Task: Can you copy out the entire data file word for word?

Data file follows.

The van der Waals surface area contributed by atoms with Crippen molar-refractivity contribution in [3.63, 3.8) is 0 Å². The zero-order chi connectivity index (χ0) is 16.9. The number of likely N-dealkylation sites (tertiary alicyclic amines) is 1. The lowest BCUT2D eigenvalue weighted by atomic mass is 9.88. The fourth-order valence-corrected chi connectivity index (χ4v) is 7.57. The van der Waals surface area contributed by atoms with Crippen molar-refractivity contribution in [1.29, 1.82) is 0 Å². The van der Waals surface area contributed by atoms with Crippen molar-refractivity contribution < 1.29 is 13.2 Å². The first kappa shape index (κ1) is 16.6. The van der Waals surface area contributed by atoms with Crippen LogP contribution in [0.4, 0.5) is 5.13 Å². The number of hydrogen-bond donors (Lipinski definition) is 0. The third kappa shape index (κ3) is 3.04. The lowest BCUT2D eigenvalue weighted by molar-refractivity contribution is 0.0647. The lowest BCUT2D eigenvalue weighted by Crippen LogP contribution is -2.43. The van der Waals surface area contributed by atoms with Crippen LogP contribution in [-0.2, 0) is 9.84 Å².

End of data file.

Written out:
The van der Waals surface area contributed by atoms with Crippen molar-refractivity contribution in [3.63, 3.8) is 0 Å². The zero-order chi connectivity index (χ0) is 16.9. The number of likely N-dealkylation sites (tertiary alicyclic amines) is 1. The lowest BCUT2D eigenvalue weighted by atomic mass is 9.88. The fourth-order valence-corrected chi connectivity index (χ4v) is 7.57. The van der Waals surface area contributed by atoms with Crippen molar-refractivity contribution in [1.29, 1.82) is 0 Å². The van der Waals surface area contributed by atoms with Crippen molar-refractivity contribution < 1.29 is 13.2 Å². The first kappa shape index (κ1) is 16.6. The van der Waals surface area contributed by atoms with Crippen LogP contribution in [0.4, 0.5) is 5.13 Å². The number of hydrogen-bond donors (Lipinski definition) is 0. The third kappa shape index (κ3) is 3.04. The lowest BCUT2D eigenvalue weighted by molar-refractivity contribution is 0.0647. The lowest BCUT2D eigenvalue weighted by Crippen LogP contribution is -2.43. The van der Waals surface area contributed by atoms with Crippen LogP contribution in [-0.2, 0) is 9.84 Å².